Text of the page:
Pseudomonas aeruginosa 6 (7.32) 3 (3.66) 0.438
Acinetobacter baumannii 1 (1.22) 2 (2.44) 0.601
Klebsiella pneumoniae 1 (1.22) 1 (1.22) 0.742
Proteus vulgaris 0 (0) 1 (1.22) 0.485
Proteus mirabilis 5 (6.10) 4 (4.88) 0.543
Topical ointments, n (%) 
Mupirocin 29 (35.37) 24 (29.27) 0.404
Polymyxin B 17 (20.73) 16 (19.51) 0.846
Vaseline 36 (43.90) 42 (51.22) 0.348
Duration of ointments (days) 
Mupirocin 7.93 ± 1.889 8.08 ± 1.909 0.772
Polymyxin B 7.29 ± 0.587 7.81 ± 1.760 0.259
Vaseline 12.61 ± 5.039 12.38 ± 11.231 0.91

Note: Data are presented as mean ± SD or n (%).
*χ2 or Student’s t test.
FIGURE 1

Patients characteristics 
A total of 164 patients (82 in the CO2 laser group and 82 matched in the routine group) were enrolled in this study and analyzed. The general characteristics of the 164 enrolled patients and wounds were well balanced and listed in Table 1. There was no significant difference in sex, age, wound duration, wound area, anatomic location, or initial BWAT score between the groups. However, the routine group had significantly more debridement times than the CO2 laser group.  Meanwhile, there was no significant difference in debridement frequency, wounds culture findings, and the usage of topical ointments between the two groups (Tables 1 and 2).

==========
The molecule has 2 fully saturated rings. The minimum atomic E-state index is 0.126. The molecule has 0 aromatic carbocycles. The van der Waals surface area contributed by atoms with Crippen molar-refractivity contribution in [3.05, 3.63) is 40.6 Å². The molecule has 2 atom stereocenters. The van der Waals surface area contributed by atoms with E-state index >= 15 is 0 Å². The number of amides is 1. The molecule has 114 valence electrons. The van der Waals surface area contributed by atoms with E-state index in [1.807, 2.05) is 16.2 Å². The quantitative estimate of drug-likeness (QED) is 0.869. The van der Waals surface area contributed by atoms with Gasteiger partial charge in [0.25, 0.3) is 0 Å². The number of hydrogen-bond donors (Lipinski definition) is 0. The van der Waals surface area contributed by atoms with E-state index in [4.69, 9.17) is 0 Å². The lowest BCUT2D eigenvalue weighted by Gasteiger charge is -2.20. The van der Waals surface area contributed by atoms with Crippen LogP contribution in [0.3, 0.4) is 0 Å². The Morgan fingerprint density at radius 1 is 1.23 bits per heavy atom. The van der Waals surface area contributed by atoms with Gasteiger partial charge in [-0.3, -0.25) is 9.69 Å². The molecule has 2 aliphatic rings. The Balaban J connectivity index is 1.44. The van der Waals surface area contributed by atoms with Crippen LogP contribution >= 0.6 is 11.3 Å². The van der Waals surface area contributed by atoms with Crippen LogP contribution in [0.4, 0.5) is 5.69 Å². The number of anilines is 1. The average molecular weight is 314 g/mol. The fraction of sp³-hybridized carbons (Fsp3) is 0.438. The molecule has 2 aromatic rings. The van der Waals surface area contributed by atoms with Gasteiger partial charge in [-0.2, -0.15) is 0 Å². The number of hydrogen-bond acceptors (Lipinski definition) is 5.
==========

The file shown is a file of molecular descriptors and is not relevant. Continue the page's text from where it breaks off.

Time‐to‐heal 
The time‐to‐heal for patients in the CO2 laser group (41.30 ± 17.11) was significantly shorter than that of patients in the routine group (48.51 ± 24.32) (p = 0.015, Figure 1). Subgroup comparisons shown in Figure 1 indicate that the effects of CO2 laser treatment were moderated by neither age, wound duration nor initial BWAT score. Of note, we found that the CO2 laser was more effective in female patients.

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Wound area reductions 
We observed a marked reduction in wound area from baseline in both groups (Table 3). However, at 3 and 4 weeks after treatment, the absolute wound area for the CO2 laser group was significantly smaller than that of the routine group (p < 0.05, Figure 2A). Also, the CO2 laser group exhibited a significantly lower relative area at 2, 3, and 4 weeks after treatment (p < 0.05, Figure 2B).

CO2 laser group (n = 82) Routine group (n = 82) p value*
Endpoint Week 1 
     Absolute area (cm2)  3.42 (2.00–5.00) 3.80 (2.23–6.48) 0.126
     Relative area (%) 72.11 (56.78–85.00) 82.61 (59.06–90.00) 0.07
Endpoint Week 2 
     Absolute area (cm2)  2.24 (1.37–4.08) 3.00 (1.60–4.70) 0.066